Total Steps: 12 mostly guided steps (includes some defaults, sub-steps, and 2 optional health verifications)
Total Time: 1 hour 20 minutes.
The experience here was significantly difficult. The majority of steps were numerous CLI commands to get things off the ground, and with them came several syntactical errors, both in the documentation and in user-error. The higher number of user-error issues are to be expected when dealing with a large set of manual CLI, context, and syntax related commands. However, the many errors in the documentation were unexpected. Coupling the two together resulted in an extended and frustrating experience to get a minimally viable environment. In addition, the extra steps required after deploying OpenStack to get to the point of being able to launch instances was another letdown.
Total Steps: 48 mostly manual CLI (includes some default values, sub-steps, and one optional health verification)
Review #2: Lifecycle management (Day 2)
Continuing operations for OpenStack is a different challenge to meet than the initial configuration and deployment, so we have broken it out separately. In this category, we look at the abilities for each distribution to scale up and down, patch an existing environment, and eventually upgrade it to the next major revision.
- Ease and automation of scaling the physical infrastructure up/down
- Patching methods and documentation
- Method and documentation for updating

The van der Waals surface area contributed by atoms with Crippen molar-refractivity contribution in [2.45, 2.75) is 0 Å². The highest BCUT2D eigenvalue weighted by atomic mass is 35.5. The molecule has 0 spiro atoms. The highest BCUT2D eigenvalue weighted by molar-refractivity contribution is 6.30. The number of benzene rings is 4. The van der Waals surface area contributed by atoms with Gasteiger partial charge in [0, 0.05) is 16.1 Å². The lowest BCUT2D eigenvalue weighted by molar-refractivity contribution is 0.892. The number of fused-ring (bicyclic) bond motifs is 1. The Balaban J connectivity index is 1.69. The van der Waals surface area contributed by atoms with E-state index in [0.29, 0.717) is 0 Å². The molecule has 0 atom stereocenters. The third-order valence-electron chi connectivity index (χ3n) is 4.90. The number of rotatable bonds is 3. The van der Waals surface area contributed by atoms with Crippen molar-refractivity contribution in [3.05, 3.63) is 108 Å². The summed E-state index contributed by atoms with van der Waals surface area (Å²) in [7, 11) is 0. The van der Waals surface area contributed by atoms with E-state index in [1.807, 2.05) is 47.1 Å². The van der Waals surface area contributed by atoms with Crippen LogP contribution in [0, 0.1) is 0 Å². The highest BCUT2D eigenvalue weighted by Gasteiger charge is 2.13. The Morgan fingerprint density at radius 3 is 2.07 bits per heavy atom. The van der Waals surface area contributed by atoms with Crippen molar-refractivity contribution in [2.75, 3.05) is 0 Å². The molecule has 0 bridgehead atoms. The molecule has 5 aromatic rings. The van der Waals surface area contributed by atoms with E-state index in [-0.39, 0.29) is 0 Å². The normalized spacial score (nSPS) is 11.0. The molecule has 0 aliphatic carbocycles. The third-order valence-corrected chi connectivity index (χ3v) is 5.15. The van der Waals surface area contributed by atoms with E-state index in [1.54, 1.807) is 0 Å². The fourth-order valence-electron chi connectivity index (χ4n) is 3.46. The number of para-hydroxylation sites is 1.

- Managing multiple environments
Scaling the physical infrastructure
Mirantis – Using Fuel, existing environments are easily scaled both up and down, with automated discovery of PXE bootstrapped nodes and GUI or CLI based scaling of nodes.
Red Hat – Red Hat’s scaling, while functional, is lackluster. While it performs as expected, there aren’t any shining features that benefit administrators in making their jobs easier or less involved. One aspect that is appreciated is the use of Ironic for bare metal node registration. While Ironic is still young and without numerous features, and requires some manual data collection and entry (for example, Node MAC addresses), it has the potential to grow into an essential component. But with the added steps of data collection and the added complexity of the IPMI-to-Management networking requirement countering the benefit of Ironic registration, it’s a wash for scoring. Additionally, Red Hat documentation is limited to adding and removing nodes through manual CLI operations rather than through their Director GUI.